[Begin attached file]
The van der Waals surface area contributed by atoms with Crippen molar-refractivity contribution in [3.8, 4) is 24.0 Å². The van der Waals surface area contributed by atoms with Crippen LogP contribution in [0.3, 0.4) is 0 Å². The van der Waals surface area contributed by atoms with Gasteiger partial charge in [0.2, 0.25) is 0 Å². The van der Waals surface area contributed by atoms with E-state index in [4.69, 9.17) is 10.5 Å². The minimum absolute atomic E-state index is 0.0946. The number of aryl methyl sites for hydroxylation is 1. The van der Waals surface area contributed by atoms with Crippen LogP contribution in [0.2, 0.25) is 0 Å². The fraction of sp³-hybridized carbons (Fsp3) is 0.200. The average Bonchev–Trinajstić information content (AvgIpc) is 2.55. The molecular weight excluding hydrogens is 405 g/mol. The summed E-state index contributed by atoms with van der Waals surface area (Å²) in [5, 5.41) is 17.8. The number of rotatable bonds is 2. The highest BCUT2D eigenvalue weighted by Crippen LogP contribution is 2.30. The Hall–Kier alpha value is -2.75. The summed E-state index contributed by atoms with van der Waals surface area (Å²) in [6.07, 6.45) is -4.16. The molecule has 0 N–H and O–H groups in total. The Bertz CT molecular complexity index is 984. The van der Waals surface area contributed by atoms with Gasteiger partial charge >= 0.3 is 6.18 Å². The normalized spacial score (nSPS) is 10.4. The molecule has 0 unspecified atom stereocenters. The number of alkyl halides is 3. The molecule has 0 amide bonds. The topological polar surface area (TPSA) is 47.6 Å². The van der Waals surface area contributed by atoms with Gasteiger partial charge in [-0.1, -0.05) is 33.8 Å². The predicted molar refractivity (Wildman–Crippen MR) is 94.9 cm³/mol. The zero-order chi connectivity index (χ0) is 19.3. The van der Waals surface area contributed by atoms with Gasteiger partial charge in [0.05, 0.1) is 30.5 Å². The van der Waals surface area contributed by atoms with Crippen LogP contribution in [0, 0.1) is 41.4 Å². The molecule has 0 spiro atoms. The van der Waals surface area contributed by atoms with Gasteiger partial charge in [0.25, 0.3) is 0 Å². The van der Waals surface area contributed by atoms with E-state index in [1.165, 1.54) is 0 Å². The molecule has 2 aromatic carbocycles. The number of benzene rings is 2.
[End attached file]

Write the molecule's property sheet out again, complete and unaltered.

The van der Waals surface area contributed by atoms with Crippen molar-refractivity contribution in [3.8, 4) is 24.0 Å². The van der Waals surface area contributed by atoms with Crippen LogP contribution in [0.3, 0.4) is 0 Å². The van der Waals surface area contributed by atoms with Gasteiger partial charge in [0.2, 0.25) is 0 Å². The van der Waals surface area contributed by atoms with E-state index in [4.69, 9.17) is 10.5 Å². The minimum absolute atomic E-state index is 0.0946. The number of aryl methyl sites for hydroxylation is 1. The van der Waals surface area contributed by atoms with Crippen LogP contribution in [0.2, 0.25) is 0 Å². The fraction of sp³-hybridized carbons (Fsp3) is 0.200. The average Bonchev–Trinajstić information content (AvgIpc) is 2.55. The molecular weight excluding hydrogens is 405 g/mol. The summed E-state index contributed by atoms with van der Waals surface area (Å²) in [5, 5.41) is 17.8. The number of rotatable bonds is 2. The highest BCUT2D eigenvalue weighted by Crippen LogP contribution is 2.30. The Hall–Kier alpha value is -2.75. The summed E-state index contributed by atoms with van der Waals surface area (Å²) in [6.07, 6.45) is -4.16. The molecule has 0 N–H and O–H groups in total. The Bertz CT molecular complexity index is 984. The van der Waals surface area contributed by atoms with Gasteiger partial charge >= 0.3 is 6.18 Å². The normalized spacial score (nSPS) is 10.4. The molecule has 0 unspecified atom stereocenters. The number of alkyl halides is 3. The molecule has 0 amide bonds. The topological polar surface area (TPSA) is 47.6 Å². The van der Waals surface area contributed by atoms with Gasteiger partial charge in [-0.1, -0.05) is 33.8 Å². The predicted molar refractivity (Wildman–Crippen MR) is 94.9 cm³/mol. The zero-order chi connectivity index (χ0) is 19.3. The van der Waals surface area contributed by atoms with Gasteiger partial charge in [0.05, 0.1) is 30.5 Å². The van der Waals surface area contributed by atoms with Crippen LogP contribution in [0, 0.1) is 41.4 Å². The molecule has 0 spiro atoms. The van der Waals surface area contributed by atoms with Gasteiger partial charge in [0.25, 0.3) is 0 Å². The van der Waals surface area contributed by atoms with E-state index in [1.165, 1.54) is 0 Å². The molecule has 2 aromatic carbocycles. The number of benzene rings is 2.